NICOclub’s 240sx Convertible Project Car: “The Droptop From Hell”…
Looks like I skipped a very important mod in Part IV, so I’ll tell you a little about that one here!
A little history first, if I may: The 240sx Convertible was built during a time when automakers were experimenting with door-mounted belts to meet Federal requirements for passive restraints. GM was the leader in this so-called “technology”.
The lap belt is secured to the lower door and the shoulder restraint is attached to the upper door. The design was such that the belt was intended to be left buckled at all times (as stated in the owner’s manual). Upon opening the door, both belts spooled out to allow entry and egress.
Door-mounted belts often contained excess slack and because they are loose they did not provided needed restraint. Another problem with the design of the door-mounted system is that if in an accident the door latch failed, (which can and does happen), then the occupant is no longer belted and is subject to ejection.Beyond that, the passive belt system on the 240sx Convertible, when modified by ASC, resulted in a couple additional problems:
One, the incredibly ugly door pillar.
Two, an enormously bulky door, nearly 30 pounds heavier than the coupe / hatch doors. These were designed NOT for added rigidity (as many erroneously believe), but to conceal the huge spools of belt required to span from the door to the latch when the door is opened.
Three, a horribly-designed door panel, which ASC developed to conceal all of the bracing and spacing for the huge door-mounted seat belt spools. These were made of an inferior material and are prone to cracking.
Time to reverse-engineer the doors.
I did a complete writeup on doing a “pillarless door conversion” after quite a bit of research. I believe the first person to do such a conversion was one of our former Moderators, Demetrius (TrunkMonkey). Mine was (to my knowledge) the second such conversion.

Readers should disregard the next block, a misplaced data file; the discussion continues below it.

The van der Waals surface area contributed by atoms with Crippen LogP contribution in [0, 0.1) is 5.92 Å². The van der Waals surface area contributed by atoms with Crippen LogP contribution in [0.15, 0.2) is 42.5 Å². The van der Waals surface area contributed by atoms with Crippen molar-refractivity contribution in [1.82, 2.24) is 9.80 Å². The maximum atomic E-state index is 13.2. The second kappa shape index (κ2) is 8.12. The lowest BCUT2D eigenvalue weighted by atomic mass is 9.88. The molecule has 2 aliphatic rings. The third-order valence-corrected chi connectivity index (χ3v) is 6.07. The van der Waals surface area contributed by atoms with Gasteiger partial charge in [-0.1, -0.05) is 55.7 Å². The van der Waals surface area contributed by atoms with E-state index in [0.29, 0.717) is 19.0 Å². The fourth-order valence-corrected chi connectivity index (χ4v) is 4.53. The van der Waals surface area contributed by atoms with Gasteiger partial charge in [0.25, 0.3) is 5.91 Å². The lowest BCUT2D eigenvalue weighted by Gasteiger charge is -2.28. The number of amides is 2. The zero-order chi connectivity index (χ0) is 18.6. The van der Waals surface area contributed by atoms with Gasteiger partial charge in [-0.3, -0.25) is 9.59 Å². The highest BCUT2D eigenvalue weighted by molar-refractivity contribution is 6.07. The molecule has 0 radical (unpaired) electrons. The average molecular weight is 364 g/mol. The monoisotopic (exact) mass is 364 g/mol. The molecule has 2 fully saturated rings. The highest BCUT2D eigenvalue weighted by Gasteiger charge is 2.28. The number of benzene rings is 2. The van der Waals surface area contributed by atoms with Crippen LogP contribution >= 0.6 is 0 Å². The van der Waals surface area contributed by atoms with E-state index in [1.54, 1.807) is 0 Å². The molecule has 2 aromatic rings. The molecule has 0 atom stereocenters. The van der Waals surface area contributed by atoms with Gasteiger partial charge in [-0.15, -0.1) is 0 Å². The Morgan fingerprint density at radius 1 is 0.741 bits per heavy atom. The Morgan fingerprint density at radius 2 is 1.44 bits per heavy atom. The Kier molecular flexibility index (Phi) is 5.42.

To save some effort, you can use a set of coupe or hatch doors, and follow the instructions for seatbelt conversion in the article linked above.
At any rate, this began the revamping of the interior of Project Vert. The new door panels (sourced from a local coupe) made the seats and carpet look terrible, so those were discarded in favor of a new molded carpet and a set of black leather S14 seats.
When I purchased the seats, from a pristine 1996 240sx, I secured both front and rear seats, thinking I could somehow modify them to work. While the fronts were a simple bolt-in affair, the rear seat presented quite a challenge. I don’t recommend it.The lower seat portion required some flexing and squeezing to fit, and the anchor points had to be redesigned. I had to remove some metal tabs behind the rear side panels to attain some additional width, as the S14 interior is wider.
The upper seat portion was a whole different story, as it bears NO resemblance to the convertible’s rear seat (which is quite a bit narrower). Basically, I gutted both seats, trimmed the S14 seatfoam, mounted it to the convertible seat frame, added some padding in the center, and wrapped the S14 seat leather around that. It’s a hog-ring and zip-tie job, and I’m not too happy with it, but it’ll get redone at some point. No one who’s seen it has complained.
The new carpet arrived and got laid down, which was a relatively simple project. Nothing does more for your interior than a fresh new carpet, and this was a tremendous improvement.
I stripped the tweed covering off the door panels and glove box, removing the leftover adhesive with Goo-Gone, and gave them several treatments with 303 Protectant (best vinyl product on the market). The Convertible didn’t come with a grab handle on the passenger side, so I grabbed one from a junkyard and added it while I was redoing the doors. The rear seat side panels had leather inserts that matched the factory seats (light grey), so those got a couple coats of black Leather Dye to match the S14 seats.
An S13 Silvia 3-spoke steering wheel was sourced off ebay for $20, and a black leather stitch-on cover from WheelSkins makes it look like it belongs there.
I’m still searching for a JDM console with an armrest (instead of the little console lid) – I think that will set off the interior nicely.
View other segments:
- Part I: Finding the Perfect 240sx
- Part II: What, Just Wheels?
- Part III: Modifications just keep coming
- Part IV: More Power
- Part V: It’s what’s INSIDE that matters
- Part VI: Project Vert Gets POWER!
- Part VII: A New Beginning
- Part VIII: Unleashed!
- Part IX: 12/10/2007 Update
- Part X: 03/07/2009 Update – Bagged Suspension